Perfect Pie Crust


When I was a child, we lived with my grandparents. For most of that time, my grandmother was the chief cook, preparing nearly every meal. She had a limited range, but the dishes and desserts she prepared, she did very well. One of them was pie.

apple pie

Hot Apple Pie

It was a Sunday tradition. She would rise early and by the time I hit the breakfast table, there would be at least two pies in the oven. Every Sunday without fail. Some Sundays, if I was up early, I’d watch her make them. It was all from memory and feel. I swear I never saw a measuring cup or recipe anywhere. But reliably, she produced beautiful pies with a crust that was thin and flaky and yet somehow, not fragile. The variety was incredible. Peach, apple, pineapple, raisin, coconut cream, lemon meringue, blueberry, strawberry, rhubarb, you name it, we ate it.  Regardless of the kind of pie she made, the fillings were perfect — not runny, not stiff like overdone gelatin. Amazing.

When I got serious about cooking and baking, of course, I set out to make a pie like my grandmother’s. And while I knew how they should be, I could never quite make that perfect crust. At a family gathering long after my grandmother passed, I was complaining about how I could never get pie crust to work the way she had. A week or so later, I got a hand written pie crust recipe from my cousin Denise in the mail. I’ve never used another recipe since. It is flat-out the best, most reliable pastry crust recipe I’ve ever come across.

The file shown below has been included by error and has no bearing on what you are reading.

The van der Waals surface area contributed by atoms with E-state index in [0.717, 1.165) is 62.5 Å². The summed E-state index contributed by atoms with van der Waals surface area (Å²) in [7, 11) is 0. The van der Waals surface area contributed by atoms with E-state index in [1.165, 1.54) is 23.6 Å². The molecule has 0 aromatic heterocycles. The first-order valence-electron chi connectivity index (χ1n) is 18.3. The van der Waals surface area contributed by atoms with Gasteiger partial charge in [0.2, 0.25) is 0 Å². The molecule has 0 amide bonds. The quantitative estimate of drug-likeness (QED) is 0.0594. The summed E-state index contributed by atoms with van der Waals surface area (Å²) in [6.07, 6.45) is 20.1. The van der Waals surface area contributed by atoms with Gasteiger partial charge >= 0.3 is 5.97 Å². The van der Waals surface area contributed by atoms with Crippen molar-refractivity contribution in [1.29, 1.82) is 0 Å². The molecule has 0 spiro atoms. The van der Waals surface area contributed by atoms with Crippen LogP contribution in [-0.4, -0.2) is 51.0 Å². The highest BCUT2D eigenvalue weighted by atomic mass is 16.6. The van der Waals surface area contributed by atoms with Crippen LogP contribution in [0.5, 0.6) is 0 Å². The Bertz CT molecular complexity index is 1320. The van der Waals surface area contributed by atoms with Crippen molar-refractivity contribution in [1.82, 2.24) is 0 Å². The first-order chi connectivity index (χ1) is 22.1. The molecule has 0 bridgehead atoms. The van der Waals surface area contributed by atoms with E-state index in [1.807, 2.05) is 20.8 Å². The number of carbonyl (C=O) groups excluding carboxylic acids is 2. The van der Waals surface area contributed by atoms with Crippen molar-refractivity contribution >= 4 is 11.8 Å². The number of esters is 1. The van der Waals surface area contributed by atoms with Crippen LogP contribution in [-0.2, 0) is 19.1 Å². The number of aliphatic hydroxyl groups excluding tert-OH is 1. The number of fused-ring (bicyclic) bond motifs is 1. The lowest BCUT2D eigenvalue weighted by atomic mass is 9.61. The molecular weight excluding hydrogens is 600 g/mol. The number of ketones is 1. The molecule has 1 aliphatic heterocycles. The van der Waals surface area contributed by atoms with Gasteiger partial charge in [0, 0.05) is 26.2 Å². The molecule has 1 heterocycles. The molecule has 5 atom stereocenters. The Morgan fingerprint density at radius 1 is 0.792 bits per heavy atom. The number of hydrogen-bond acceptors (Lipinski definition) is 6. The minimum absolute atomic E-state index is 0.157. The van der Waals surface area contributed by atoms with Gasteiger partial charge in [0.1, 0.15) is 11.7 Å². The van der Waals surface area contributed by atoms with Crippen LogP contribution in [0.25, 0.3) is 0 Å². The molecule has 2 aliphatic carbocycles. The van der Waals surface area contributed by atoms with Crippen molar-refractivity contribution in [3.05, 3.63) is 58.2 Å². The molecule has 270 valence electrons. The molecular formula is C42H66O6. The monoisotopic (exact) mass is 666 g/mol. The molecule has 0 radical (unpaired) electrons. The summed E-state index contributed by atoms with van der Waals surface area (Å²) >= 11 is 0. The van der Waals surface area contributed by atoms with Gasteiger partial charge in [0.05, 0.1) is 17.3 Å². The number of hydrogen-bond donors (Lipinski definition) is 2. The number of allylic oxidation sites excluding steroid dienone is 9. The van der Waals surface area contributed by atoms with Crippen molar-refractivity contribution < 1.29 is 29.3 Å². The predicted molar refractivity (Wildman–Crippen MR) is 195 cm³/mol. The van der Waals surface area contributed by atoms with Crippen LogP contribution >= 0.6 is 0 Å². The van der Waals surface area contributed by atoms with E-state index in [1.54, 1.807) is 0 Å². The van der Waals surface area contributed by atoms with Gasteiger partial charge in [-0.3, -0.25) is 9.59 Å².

The recipe below makes enough crust for at least two large double-crust fruit pies or three 9-inch pies. If you’re making a single pie, the remaining dough can be frozen and lasts 2-3 weeks that way, though it needs to thaw slowly in the fridge for a day before using.

You can use any filling recipe you like. This crust works well no matter the filling.

Note: I have no idea where this recipe originated, though I doubt it was original to my cousin. I got it more than 25 years ago, so it could have come from anywhere.

Perfect Pie Crust

Perfect Pie Crust


2 cups vegetable shortening

5-6 cups all-purpose flour

1 Tbsp salt

1 egg

1 cup water

1 Tbsp cider vinegar or white vinegar


    Cut 5 cups flour, salt and shortening together in a large bowl until it has the consistency of coarse meal. I use a pastry cutter for this, but you can do as well by using a fork or a couple of knives. If the mixture has a really greasy feel, add a bit more flour, a little at a time, until it feels dry, but smears like shortening if you pinch it.

    Beat the egg lightly in a 2-cup measuring cup and add water to make a full cup of water/egg mixture.

    Add the vinegar to the water

    Using a wooden spoon, slowly stir the water/egg mixture into the flour/shortening mixture. Stop when the dough is holding together and just barely sticky. You may end up using the full cup of water/egg, but more likely, depending on humidty, you'll use less than that.

    Wrap dough in plastic wrap and refrigerate for at least 30 minutes or until you're ready to roll it out. It will keep in the fridge for a day or two this way.

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